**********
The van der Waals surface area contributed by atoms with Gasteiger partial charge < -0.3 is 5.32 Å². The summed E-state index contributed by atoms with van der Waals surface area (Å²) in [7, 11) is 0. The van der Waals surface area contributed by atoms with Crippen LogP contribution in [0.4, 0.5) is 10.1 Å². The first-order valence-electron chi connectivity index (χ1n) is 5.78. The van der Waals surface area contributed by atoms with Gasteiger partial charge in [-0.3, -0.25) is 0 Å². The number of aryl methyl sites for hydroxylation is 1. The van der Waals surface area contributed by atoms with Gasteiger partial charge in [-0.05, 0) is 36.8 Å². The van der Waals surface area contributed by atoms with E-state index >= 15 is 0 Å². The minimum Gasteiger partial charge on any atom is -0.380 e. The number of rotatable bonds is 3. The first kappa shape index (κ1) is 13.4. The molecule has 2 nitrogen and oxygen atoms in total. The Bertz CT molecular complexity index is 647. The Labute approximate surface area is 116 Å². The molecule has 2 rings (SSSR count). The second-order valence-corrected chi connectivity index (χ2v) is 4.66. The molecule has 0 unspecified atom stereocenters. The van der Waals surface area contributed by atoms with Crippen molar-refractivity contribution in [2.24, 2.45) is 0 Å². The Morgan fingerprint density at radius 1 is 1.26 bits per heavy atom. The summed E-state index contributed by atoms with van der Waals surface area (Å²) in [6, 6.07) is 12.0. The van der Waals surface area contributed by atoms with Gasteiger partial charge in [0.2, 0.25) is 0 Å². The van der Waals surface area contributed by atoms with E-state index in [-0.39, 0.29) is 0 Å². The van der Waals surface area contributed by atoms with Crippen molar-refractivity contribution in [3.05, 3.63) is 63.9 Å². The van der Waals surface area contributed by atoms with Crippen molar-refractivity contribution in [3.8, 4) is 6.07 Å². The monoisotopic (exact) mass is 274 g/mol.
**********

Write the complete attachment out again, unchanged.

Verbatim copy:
The van der Waals surface area contributed by atoms with Gasteiger partial charge < -0.3 is 5.32 Å². The summed E-state index contributed by atoms with van der Waals surface area (Å²) in [7, 11) is 0. The van der Waals surface area contributed by atoms with Crippen LogP contribution in [0.4, 0.5) is 10.1 Å². The first-order valence-electron chi connectivity index (χ1n) is 5.78. The van der Waals surface area contributed by atoms with Gasteiger partial charge in [-0.3, -0.25) is 0 Å². The number of aryl methyl sites for hydroxylation is 1. The van der Waals surface area contributed by atoms with Gasteiger partial charge in [-0.05, 0) is 36.8 Å². The van der Waals surface area contributed by atoms with E-state index >= 15 is 0 Å². The minimum Gasteiger partial charge on any atom is -0.380 e. The number of rotatable bonds is 3. The first kappa shape index (κ1) is 13.4. The molecule has 2 nitrogen and oxygen atoms in total. The Bertz CT molecular complexity index is 647. The Labute approximate surface area is 116 Å². The molecule has 2 rings (SSSR count). The second-order valence-corrected chi connectivity index (χ2v) is 4.66. The molecule has 0 unspecified atom stereocenters. The van der Waals surface area contributed by atoms with Crippen molar-refractivity contribution in [2.24, 2.45) is 0 Å². The Morgan fingerprint density at radius 1 is 1.26 bits per heavy atom. The summed E-state index contributed by atoms with van der Waals surface area (Å²) in [6, 6.07) is 12.0. The van der Waals surface area contributed by atoms with Gasteiger partial charge in [0.2, 0.25) is 0 Å². The van der Waals surface area contributed by atoms with E-state index in [-0.39, 0.29) is 0 Å². The van der Waals surface area contributed by atoms with Crippen molar-refractivity contribution in [3.05, 3.63) is 63.9 Å². The van der Waals surface area contributed by atoms with Crippen molar-refractivity contribution in [3.8, 4) is 6.07 Å². The monoisotopic (exact) mass is 274 g/mol.